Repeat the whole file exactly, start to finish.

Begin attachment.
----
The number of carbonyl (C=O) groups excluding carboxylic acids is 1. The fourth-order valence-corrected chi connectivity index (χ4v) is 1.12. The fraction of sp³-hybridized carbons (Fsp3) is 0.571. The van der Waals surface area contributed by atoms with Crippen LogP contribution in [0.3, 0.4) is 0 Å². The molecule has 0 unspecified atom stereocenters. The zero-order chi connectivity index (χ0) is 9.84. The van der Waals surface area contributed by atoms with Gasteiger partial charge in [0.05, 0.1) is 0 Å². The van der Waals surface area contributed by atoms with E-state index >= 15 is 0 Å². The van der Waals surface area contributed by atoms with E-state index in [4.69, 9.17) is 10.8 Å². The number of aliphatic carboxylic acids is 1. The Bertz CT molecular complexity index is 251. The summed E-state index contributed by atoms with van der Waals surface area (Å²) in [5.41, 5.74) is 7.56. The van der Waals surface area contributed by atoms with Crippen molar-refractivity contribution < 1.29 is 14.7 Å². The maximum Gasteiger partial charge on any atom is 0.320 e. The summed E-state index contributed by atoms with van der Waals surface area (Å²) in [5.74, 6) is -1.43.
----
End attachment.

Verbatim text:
The number of carbonyl (C=O) groups excluding carboxylic acids is 1. The fourth-order valence-corrected chi connectivity index (χ4v) is 1.12. The fraction of sp³-hybridized carbons (Fsp3) is 0.571. The van der Waals surface area contributed by atoms with Crippen LogP contribution in [0.3, 0.4) is 0 Å². The molecule has 0 unspecified atom stereocenters. The zero-order chi connectivity index (χ0) is 9.84. The van der Waals surface area contributed by atoms with Gasteiger partial charge in [0.05, 0.1) is 0 Å². The van der Waals surface area contributed by atoms with E-state index >= 15 is 0 Å². The van der Waals surface area contributed by atoms with E-state index in [4.69, 9.17) is 10.8 Å². The number of aliphatic carboxylic acids is 1. The Bertz CT molecular complexity index is 251. The summed E-state index contributed by atoms with van der Waals surface area (Å²) in [5.41, 5.74) is 7.56. The van der Waals surface area contributed by atoms with Crippen molar-refractivity contribution < 1.29 is 14.7 Å². The maximum Gasteiger partial charge on any atom is 0.320 e. The summed E-state index contributed by atoms with van der Waals surface area (Å²) in [5.74, 6) is -1.43.